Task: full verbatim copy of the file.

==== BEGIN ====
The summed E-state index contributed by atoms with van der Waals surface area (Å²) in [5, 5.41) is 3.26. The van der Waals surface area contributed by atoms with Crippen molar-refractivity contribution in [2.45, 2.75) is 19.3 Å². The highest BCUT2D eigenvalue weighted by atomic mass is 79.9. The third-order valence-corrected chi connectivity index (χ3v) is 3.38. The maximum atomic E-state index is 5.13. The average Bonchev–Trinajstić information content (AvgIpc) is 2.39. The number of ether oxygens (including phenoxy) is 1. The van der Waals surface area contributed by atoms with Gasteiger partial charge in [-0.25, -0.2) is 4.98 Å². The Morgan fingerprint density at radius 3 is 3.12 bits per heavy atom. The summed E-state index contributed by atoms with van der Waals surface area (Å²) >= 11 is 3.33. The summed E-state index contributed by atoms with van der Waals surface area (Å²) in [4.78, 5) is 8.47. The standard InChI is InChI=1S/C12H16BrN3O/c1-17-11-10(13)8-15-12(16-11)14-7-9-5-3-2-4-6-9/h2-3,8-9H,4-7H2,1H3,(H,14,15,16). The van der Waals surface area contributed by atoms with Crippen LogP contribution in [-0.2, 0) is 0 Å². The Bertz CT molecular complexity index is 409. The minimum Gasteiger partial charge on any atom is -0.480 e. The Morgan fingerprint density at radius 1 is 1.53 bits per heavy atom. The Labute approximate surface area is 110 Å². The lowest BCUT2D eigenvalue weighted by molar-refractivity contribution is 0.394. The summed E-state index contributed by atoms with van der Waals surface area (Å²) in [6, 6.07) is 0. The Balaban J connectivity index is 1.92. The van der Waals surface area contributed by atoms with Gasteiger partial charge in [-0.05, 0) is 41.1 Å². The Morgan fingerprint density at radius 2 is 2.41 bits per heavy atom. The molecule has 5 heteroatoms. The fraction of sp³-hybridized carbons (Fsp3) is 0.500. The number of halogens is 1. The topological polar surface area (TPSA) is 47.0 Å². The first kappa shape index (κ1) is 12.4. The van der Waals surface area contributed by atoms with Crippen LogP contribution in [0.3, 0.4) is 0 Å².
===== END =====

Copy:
The summed E-state index contributed by atoms with van der Waals surface area (Å²) in [5, 5.41) is 3.26. The van der Waals surface area contributed by atoms with Crippen molar-refractivity contribution in [2.45, 2.75) is 19.3 Å². The highest BCUT2D eigenvalue weighted by atomic mass is 79.9. The third-order valence-corrected chi connectivity index (χ3v) is 3.38. The maximum atomic E-state index is 5.13. The average Bonchev–Trinajstić information content (AvgIpc) is 2.39. The number of ether oxygens (including phenoxy) is 1. The van der Waals surface area contributed by atoms with Gasteiger partial charge in [-0.25, -0.2) is 4.98 Å². The Morgan fingerprint density at radius 3 is 3.12 bits per heavy atom. The summed E-state index contributed by atoms with van der Waals surface area (Å²) >= 11 is 3.33. The summed E-state index contributed by atoms with van der Waals surface area (Å²) in [4.78, 5) is 8.47. The standard InChI is InChI=1S/C12H16BrN3O/c1-17-11-10(13)8-15-12(16-11)14-7-9-5-3-2-4-6-9/h2-3,8-9H,4-7H2,1H3,(H,14,15,16). The van der Waals surface area contributed by atoms with Crippen LogP contribution in [-0.2, 0) is 0 Å². The Bertz CT molecular complexity index is 409. The minimum Gasteiger partial charge on any atom is -0.480 e. The Morgan fingerprint density at radius 1 is 1.53 bits per heavy atom. The Labute approximate surface area is 110 Å². The lowest BCUT2D eigenvalue weighted by molar-refractivity contribution is 0.394. The summed E-state index contributed by atoms with van der Waals surface area (Å²) in [6, 6.07) is 0. The Balaban J connectivity index is 1.92. The van der Waals surface area contributed by atoms with Gasteiger partial charge in [-0.05, 0) is 41.1 Å². The Morgan fingerprint density at radius 2 is 2.41 bits per heavy atom. The molecule has 5 heteroatoms. The fraction of sp³-hybridized carbons (Fsp3) is 0.500. The number of halogens is 1. The topological polar surface area (TPSA) is 47.0 Å². The first kappa shape index (κ1) is 12.4. The van der Waals surface area contributed by atoms with Crippen LogP contribution in [0.3, 0.4) is 0 Å².